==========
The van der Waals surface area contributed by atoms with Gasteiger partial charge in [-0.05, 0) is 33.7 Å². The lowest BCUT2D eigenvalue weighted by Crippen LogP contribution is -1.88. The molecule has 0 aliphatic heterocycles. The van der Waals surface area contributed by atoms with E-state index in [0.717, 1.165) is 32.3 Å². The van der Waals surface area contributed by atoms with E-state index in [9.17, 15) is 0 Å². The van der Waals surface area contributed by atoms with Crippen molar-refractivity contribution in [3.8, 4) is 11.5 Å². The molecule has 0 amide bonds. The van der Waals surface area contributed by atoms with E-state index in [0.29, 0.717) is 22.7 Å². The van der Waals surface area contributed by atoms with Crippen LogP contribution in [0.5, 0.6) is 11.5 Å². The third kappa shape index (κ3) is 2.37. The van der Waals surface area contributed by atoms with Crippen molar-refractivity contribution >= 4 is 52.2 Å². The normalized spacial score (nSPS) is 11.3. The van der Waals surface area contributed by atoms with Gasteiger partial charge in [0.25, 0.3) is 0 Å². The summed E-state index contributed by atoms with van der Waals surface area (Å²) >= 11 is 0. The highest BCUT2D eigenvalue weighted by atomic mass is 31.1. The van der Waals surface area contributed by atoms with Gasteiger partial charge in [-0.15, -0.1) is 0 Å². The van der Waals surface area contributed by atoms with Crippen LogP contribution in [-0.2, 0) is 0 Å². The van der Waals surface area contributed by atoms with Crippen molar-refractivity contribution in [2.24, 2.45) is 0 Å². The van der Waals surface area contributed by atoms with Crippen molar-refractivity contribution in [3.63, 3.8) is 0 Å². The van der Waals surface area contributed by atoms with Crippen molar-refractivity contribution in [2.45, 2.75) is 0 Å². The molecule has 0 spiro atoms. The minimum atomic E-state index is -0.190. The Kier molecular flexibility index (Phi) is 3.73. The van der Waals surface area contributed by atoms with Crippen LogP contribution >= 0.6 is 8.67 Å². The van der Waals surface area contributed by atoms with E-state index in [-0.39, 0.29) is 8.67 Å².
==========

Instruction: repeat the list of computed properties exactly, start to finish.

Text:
The van der Waals surface area contributed by atoms with Gasteiger partial charge in [-0.05, 0) is 33.7 Å². The lowest BCUT2D eigenvalue weighted by Crippen LogP contribution is -1.88. The molecule has 0 aliphatic heterocycles. The van der Waals surface area contributed by atoms with E-state index in [0.717, 1.165) is 32.3 Å². The van der Waals surface area contributed by atoms with E-state index in [9.17, 15) is 0 Å². The van der Waals surface area contributed by atoms with Crippen molar-refractivity contribution in [3.8, 4) is 11.5 Å². The molecule has 0 amide bonds. The van der Waals surface area contributed by atoms with E-state index in [0.29, 0.717) is 22.7 Å². The van der Waals surface area contributed by atoms with Crippen LogP contribution in [0.5, 0.6) is 11.5 Å². The third kappa shape index (κ3) is 2.37. The van der Waals surface area contributed by atoms with Crippen molar-refractivity contribution >= 4 is 52.2 Å². The normalized spacial score (nSPS) is 11.3. The van der Waals surface area contributed by atoms with Gasteiger partial charge in [0.25, 0.3) is 0 Å². The summed E-state index contributed by atoms with van der Waals surface area (Å²) >= 11 is 0. The highest BCUT2D eigenvalue weighted by atomic mass is 31.1. The van der Waals surface area contributed by atoms with Gasteiger partial charge in [-0.15, -0.1) is 0 Å². The van der Waals surface area contributed by atoms with Crippen LogP contribution in [-0.2, 0) is 0 Å². The van der Waals surface area contributed by atoms with Crippen molar-refractivity contribution in [2.24, 2.45) is 0 Å². The van der Waals surface area contributed by atoms with Crippen molar-refractivity contribution in [3.63, 3.8) is 0 Å². The van der Waals surface area contributed by atoms with Crippen molar-refractivity contribution in [2.45, 2.75) is 0 Å². The molecule has 0 spiro atoms. The minimum atomic E-state index is -0.190. The Kier molecular flexibility index (Phi) is 3.73. The van der Waals surface area contributed by atoms with Crippen LogP contribution >= 0.6 is 8.67 Å². The van der Waals surface area contributed by atoms with E-state index in [-0.39, 0.29) is 8.67 Å².